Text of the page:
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U.S. Robotics USR8054 802.11g wireless turbo router review: U.S. Robotics USR8054 802.11g wireless turbo router

U.S. Robotics USR8054 802.11g wireless turbo router

Jim Aspinwall
4 min read
Review summary
Editors' note: U.S. Robotics has updated its user documentation for the USR8054 to address weaknesses that CNET identified in this review. The updated user guide now includes clearer setup instructions as well as more detailed information on configuring the router to perform PPPoE. You can view the updated manual online through the U.S. Robotics Web site. (October 22, 2003)
The U.S. Robotics USR8054 wireless turbo router takes the fastest wireless networking standard--802.11g--and speeds it up with Accelerator Technology. While the actual speed boost is less than what U.S. Robotics (USR) claims, the USR8054's throughput still exceeds that of any other router we've tested. It also has great security features, including a firewall, 256-bit WEP, and 802.1x support. With so much going for it, it's too bad this router is burdened with poor documentation and technical support, plus a clunky configuration tool. Advanced users should still be able to enjoy its many great features, but novices should look for a friendlier product, such as Dell's TM2300.

Installing and configuring the USR8054 should be easy for experienced users, but the weak documentation may confuse newbies. The quick-installation guide shows you only how to physically connect the unit and directs you to the user guide for more info. There you'll find several disparate Web pages that are difficult to search and scan quickly.


U.S. Robotics USR8054 802.11g wireless turbo router

The Good

Fast; great range; relatively inexpensive; configurable firewall.

The Bad

Clunky Web-based configuration tool; lacks WPA encryption; no weekend support; unresponsive e-mail support.

The Bottom Line

This router delivers fast throughput and great range, but its faulty documentation and support make it ill-suited for novices.

The user guide's configuration section shows you how to adjust the router via its Web-based configuration tool. To access the tool, you type the router's default IP address (listed in the user guide) into the address bar of any standard Web browser.

If you have a broadband connection that requires a PPPoE logon, you'll need to enter the username and password for your ISP into the router's WAN configuration page to establish an Internet connection. A built-in DHCP server, enabled by default on the LAN side of the router, allows automatic configuration of your computers and PDAs to use the Internet connection.

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The configuration tool is capable, but it's awkward to use. For instance, adding, applying, or updating settings takes you to a terse, text-only acknowledgement page. You have to back out of it to continue with the setup, a confusing and time-consuming extra step.

The router's impressive set of features includes a highly configurable, easy-to-use firewall and some of the strongest wireless-security options available. It comes with the standard 64- and 128-bit flavors of WEP, plus it supports 256-bit keys. The unit also supports 802.1x for controlling wireless access using a Radius server. The router does not yet support the WPA encryption scheme, but USR expects to add that via a free firmware upgrade within the next few weeks.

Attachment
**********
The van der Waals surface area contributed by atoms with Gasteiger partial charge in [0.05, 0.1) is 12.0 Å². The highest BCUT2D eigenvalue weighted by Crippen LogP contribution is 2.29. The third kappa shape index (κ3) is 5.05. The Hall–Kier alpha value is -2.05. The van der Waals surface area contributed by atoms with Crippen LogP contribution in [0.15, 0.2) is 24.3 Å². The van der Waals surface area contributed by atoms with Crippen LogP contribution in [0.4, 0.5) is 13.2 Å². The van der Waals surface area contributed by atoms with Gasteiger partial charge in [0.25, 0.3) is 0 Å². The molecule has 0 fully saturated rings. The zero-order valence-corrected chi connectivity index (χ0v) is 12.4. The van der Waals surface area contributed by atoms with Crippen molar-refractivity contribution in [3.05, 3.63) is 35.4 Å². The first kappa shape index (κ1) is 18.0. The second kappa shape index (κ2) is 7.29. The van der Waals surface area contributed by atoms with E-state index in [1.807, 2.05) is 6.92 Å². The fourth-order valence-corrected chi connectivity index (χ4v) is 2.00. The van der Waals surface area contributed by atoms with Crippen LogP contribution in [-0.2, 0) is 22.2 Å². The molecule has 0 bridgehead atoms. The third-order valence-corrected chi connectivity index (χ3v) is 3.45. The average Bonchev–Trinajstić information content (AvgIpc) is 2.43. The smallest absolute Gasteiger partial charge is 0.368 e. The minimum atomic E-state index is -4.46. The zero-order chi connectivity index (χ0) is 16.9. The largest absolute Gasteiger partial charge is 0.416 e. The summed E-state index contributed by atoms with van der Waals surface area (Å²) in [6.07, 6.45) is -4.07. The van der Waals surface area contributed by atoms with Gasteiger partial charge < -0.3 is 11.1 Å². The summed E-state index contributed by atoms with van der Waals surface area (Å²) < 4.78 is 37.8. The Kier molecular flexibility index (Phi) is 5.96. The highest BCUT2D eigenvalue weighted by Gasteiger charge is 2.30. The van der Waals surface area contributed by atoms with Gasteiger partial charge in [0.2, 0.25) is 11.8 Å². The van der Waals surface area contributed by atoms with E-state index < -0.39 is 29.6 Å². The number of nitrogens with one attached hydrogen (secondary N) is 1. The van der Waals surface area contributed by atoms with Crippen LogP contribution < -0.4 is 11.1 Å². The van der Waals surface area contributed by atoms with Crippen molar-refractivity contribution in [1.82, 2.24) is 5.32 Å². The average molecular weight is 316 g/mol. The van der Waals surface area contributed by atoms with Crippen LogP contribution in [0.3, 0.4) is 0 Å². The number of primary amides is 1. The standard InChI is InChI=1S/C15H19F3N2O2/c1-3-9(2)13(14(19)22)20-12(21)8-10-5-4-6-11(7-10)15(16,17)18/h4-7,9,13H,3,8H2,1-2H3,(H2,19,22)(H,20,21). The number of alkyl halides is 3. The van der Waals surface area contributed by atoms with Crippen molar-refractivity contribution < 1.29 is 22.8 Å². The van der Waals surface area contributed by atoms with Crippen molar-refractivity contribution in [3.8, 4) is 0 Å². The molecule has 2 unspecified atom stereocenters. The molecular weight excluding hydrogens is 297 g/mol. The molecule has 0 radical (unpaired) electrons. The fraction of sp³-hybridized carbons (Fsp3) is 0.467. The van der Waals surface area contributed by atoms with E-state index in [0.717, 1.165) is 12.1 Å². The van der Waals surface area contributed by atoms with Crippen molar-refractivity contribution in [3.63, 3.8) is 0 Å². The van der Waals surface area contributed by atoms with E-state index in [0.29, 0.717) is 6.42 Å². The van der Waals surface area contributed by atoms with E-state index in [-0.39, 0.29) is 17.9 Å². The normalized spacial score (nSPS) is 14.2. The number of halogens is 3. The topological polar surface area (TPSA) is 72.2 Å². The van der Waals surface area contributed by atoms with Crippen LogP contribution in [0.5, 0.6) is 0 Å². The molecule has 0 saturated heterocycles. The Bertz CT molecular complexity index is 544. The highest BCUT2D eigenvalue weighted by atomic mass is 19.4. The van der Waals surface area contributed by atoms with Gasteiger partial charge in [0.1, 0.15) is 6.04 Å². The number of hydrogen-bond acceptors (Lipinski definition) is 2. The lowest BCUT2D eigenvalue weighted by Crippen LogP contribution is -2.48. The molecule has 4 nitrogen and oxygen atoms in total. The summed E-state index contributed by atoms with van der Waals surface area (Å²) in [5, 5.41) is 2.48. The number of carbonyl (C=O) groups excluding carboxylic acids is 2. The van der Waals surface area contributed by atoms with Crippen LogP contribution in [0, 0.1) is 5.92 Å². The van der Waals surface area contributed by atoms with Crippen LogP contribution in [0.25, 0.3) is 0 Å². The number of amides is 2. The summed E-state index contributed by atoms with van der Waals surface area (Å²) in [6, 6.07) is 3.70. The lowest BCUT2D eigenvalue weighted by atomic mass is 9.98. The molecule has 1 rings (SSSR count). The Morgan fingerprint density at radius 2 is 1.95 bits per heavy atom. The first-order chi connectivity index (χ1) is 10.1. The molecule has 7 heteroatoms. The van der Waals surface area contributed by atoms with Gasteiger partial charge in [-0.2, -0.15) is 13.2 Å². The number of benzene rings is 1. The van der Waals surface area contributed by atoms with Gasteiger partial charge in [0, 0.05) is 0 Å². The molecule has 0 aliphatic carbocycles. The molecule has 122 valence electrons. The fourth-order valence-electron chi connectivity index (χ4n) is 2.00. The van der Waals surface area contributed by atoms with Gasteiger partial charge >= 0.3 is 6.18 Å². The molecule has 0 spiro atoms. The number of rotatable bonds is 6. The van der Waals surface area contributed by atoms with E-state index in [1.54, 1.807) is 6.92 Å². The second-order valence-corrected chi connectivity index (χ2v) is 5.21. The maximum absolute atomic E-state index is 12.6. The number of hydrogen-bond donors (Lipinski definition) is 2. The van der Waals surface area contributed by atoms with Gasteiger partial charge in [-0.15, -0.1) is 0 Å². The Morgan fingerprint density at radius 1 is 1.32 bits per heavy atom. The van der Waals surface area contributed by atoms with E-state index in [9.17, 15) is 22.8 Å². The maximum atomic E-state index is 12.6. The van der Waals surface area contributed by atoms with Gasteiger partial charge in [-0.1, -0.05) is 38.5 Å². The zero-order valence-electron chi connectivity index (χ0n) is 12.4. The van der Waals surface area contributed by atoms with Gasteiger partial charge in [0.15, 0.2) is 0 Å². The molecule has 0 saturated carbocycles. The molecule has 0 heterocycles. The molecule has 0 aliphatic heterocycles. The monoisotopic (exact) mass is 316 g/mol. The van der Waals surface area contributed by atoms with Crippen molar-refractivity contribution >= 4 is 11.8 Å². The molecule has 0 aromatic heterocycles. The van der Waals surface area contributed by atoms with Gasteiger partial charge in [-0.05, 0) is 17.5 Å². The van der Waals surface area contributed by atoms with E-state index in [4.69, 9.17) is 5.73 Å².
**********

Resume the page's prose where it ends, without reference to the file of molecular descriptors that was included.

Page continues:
A few security features await fixes. A bug in the router's implementation of WEP limits you to the characters 0-9, A-F, and a-f to build encryption keys in ASCII mode. USR expects to resolve the problem in an upcoming firmware upgrade. We also had trouble connecting with an Actiontec 802.11g and a Linksys 802.11b PC Card adapter with WEP enabled--an issue that USR said it hadn't seen.

The router's firewall lets you block or open and redirect specific TCP or UDP ports for Web, e-mail, and FTP services. You can also trigger ports to allow specific applications, such as games or instant-messaging services, and forward them to specific systems on your LAN. If an application still won't function properly through the router, you can use the firewall's DMZ to assign a computer unrestricted access to and from the Internet.

The USR8054 is the fastest 802.11g device we've tested to date. It also has great range. The router's top-notch performance is due to the speed enhancements that USR has added to the 802.11g specification via the company's Accelerator Technology. You won't see the 100Mbps that USR claims, but you will see a decided speed boost over other popular 802.11g routers, such as the Linksys WRT54G. If it's speed you're after, this router is a clear winner.

CNET Labs throughput tests  (Longer bars indicate better performance)
Throughput in Mbps  
U.S. Robotics USR8054 g-only
U.S. Robotics USR8054 b/g
Belkin router g-only
Belkin router b/g
AirPort Extreme g-only
AirPort Extreme b/g
Linksys WRT54G g-only
Linksys WRT54G b/g

For practical throughput tests, CNET Labs uses NetIQ's Chariot 4.3 software with Chariot 4.4 Endpoints as its benchmark. For more information on how we test routers, see the CNET Labs site.

The USR8054 comes with a weak support package. You get a standard two-year limited warranty, but phone support is available only Monday through Friday, 9 a.m. to 5 p.m. CT--worse yet, it's a toll call. You can send technical questions to the USR support team via the company's Web site, but don't hold your breath; we tried this feature and never received a response. Firmware updates and comprehensive documentation for the router are available online through the USR Web site.


U.S. Robotics USR8054 802.11g wireless turbo router

Score Breakdown

Setup 6Features 8Performance 8Support 6